How the EV Tax Credit Works ""

By | June 23, 2017

2017 Chevrolet Bolt EV

To take advantage of tax credits currently being offered on the purchase of electric or hybrid vehicles, first—obviously—you must buy or lease an electric vehicle or a plug-in hybrid for your own personal use.

If it’s an EV, the potential tax credit can be factored into a lease, so you can benefit without outright purchase. Some lease deals let you sign over the amount of the tax credit at the time of signing in exchange for a reduced down payment and lower monthly lease payments; check with your dealer to see if that is the case for the vehicle you want to lease.

You must place the vehicle in service during the tax year for which you’re claiming the credit. If you’re buying, you need to be prepared to finance the full, pre-credit amount of the vehicle. You may want to see your tax advisor to time the purchase. There is no income cap to claim the credit, but you’ll need sufficient tax liability for the year—in other words, the credit is an amount lopped off the income tax you owe; if the amount you owe is less than the credit amount, you won’t get the full value of the credit.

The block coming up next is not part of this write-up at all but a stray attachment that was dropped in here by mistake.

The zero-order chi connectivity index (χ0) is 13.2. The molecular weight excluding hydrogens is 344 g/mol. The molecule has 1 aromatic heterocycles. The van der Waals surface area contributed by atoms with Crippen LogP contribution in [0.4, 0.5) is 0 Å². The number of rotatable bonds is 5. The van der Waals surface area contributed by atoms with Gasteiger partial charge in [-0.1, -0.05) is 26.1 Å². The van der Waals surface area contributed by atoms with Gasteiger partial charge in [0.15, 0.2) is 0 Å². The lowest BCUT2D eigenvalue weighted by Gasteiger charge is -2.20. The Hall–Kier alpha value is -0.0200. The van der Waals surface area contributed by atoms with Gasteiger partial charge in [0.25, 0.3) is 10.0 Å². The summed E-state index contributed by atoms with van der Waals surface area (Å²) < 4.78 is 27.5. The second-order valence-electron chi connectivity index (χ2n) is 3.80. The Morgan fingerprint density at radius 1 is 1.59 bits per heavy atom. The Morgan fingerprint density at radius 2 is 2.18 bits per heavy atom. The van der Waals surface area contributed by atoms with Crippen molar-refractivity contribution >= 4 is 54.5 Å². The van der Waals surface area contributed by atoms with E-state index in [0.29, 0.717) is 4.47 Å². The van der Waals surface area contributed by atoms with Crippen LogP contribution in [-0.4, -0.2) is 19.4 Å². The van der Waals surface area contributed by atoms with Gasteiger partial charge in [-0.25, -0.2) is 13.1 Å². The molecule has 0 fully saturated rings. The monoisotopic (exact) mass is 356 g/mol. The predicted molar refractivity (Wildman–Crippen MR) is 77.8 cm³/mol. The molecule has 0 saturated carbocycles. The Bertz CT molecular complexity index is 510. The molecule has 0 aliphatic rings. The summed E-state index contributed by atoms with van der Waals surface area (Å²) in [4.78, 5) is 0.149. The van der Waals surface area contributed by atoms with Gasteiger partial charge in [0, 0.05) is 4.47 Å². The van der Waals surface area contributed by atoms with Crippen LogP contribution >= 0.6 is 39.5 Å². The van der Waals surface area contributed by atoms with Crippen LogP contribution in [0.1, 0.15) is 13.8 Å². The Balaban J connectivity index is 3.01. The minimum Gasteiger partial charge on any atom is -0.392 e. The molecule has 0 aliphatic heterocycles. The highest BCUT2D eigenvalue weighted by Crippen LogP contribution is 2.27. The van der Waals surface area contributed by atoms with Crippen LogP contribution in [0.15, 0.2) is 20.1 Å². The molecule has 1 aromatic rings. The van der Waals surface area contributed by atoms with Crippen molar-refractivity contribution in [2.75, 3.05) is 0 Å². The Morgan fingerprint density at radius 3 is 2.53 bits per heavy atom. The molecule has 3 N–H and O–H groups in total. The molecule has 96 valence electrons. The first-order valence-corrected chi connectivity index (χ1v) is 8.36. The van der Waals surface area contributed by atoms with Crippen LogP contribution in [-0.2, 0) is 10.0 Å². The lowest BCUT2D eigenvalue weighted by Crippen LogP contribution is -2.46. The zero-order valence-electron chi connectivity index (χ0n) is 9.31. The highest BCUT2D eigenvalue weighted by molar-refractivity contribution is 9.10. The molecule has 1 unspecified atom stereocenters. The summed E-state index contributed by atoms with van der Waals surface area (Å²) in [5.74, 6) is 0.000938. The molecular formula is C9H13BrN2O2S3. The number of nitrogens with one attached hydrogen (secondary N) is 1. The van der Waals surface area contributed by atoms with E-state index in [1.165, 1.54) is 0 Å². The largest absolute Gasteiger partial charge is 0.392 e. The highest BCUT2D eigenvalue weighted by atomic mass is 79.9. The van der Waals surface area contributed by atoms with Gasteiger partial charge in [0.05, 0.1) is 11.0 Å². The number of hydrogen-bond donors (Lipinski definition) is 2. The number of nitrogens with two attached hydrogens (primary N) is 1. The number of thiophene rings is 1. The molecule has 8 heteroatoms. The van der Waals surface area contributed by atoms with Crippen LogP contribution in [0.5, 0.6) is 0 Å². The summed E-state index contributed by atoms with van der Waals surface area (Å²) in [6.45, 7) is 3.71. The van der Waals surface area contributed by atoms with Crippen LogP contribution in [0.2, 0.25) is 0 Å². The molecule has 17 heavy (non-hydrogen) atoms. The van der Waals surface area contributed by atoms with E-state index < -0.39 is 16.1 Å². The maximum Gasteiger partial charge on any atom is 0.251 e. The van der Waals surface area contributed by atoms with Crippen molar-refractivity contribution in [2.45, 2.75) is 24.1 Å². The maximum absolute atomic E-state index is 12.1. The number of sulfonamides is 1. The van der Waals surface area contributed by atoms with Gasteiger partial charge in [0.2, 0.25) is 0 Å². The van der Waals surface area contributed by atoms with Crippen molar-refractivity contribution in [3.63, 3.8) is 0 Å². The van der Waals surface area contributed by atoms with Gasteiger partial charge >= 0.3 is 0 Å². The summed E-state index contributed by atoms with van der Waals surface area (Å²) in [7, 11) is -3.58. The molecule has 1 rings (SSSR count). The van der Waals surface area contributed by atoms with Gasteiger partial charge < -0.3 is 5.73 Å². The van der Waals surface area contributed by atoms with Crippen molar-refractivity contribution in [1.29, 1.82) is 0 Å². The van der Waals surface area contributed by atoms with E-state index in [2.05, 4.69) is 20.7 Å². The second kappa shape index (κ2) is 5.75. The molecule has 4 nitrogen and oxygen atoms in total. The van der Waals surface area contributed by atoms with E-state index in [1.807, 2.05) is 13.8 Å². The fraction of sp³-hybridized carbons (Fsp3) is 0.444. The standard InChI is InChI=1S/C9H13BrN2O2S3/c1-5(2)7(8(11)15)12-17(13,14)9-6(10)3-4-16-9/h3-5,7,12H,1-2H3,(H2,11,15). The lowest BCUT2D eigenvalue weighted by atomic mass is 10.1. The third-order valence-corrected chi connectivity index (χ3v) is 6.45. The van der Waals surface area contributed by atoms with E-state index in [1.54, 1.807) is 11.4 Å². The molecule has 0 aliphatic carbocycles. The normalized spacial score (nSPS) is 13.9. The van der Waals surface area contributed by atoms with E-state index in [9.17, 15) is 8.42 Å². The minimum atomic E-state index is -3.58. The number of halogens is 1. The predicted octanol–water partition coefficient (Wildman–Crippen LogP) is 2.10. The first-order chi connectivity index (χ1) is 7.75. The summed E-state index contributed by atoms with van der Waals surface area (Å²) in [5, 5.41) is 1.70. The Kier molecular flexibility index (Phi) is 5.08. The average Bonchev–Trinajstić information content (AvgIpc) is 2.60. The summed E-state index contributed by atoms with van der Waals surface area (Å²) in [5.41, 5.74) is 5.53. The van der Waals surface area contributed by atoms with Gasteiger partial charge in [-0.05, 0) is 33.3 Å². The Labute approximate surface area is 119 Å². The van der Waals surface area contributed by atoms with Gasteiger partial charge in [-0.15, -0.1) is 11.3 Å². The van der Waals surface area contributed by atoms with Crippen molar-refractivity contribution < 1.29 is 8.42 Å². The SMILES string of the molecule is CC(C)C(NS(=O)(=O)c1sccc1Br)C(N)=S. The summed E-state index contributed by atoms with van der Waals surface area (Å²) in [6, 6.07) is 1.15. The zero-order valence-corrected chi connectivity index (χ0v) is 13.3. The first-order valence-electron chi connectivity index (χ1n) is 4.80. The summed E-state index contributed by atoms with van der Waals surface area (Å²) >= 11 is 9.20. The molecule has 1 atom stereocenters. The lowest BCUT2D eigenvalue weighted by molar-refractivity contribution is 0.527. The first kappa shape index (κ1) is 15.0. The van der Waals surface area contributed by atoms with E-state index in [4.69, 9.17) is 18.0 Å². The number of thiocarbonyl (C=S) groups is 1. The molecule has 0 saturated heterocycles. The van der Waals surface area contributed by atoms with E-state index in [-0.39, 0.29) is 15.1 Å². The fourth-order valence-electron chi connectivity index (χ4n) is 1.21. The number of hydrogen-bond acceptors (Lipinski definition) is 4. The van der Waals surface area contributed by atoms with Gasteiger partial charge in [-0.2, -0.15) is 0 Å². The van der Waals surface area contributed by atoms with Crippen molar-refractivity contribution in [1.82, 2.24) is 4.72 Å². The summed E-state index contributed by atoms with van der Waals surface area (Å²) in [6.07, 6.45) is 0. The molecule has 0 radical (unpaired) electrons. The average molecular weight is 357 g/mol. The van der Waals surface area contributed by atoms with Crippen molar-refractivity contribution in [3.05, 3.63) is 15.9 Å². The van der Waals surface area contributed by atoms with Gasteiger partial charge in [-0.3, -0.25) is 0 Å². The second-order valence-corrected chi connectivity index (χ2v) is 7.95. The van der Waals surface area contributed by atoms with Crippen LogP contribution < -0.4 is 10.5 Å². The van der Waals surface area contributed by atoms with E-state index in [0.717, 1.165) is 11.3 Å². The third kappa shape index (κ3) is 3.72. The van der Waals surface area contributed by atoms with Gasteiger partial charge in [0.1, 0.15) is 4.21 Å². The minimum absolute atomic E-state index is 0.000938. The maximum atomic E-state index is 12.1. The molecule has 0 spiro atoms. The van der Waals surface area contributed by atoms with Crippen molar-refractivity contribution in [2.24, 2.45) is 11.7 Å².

How Much Will the Credit Be?
A base $2500 credit accrues to electrified vehicles, which are EVs or plug-in hybrids, not regular hybrids. Vehicles that are “propelled to a significant extent by an electric motor”—defined as having battery-pack capacities of at least 5 kilowatt-hours—qualify for an additional $417, plus $417 for each 1-kWh increase in battery capacity, up to a maximum of $7500 per vehicle. So, for example, a car with a 6-kWh battery pack would earn $2500 as a base amount, an additional $417 for meeting the 5-kWh threshold, and another $417 for surpassing that threshold by 1 kWh; total credit: $3334. But don’t worry, you’re not required to do the math. The IRS does it for you, with a breakdown of the credit for each make and model here.


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The Phase-Out
The government’s offer of a tax credit is intended to expire eventually. That will happen at a different time for each automaker, with a phase-out period beginning once each manufacturer hits 200,000 plug-in vehicles sold. By some estimates, including a recent projection, Tesla and General Motors will get there first, in 2018, with Nissan likely to hit that number in 2019.

Figuring your own potential tax credit will require further research, because additional incentives may be available in your state. By doing your homework and being mindful of the timing of your purchase, you could see a big payoff.

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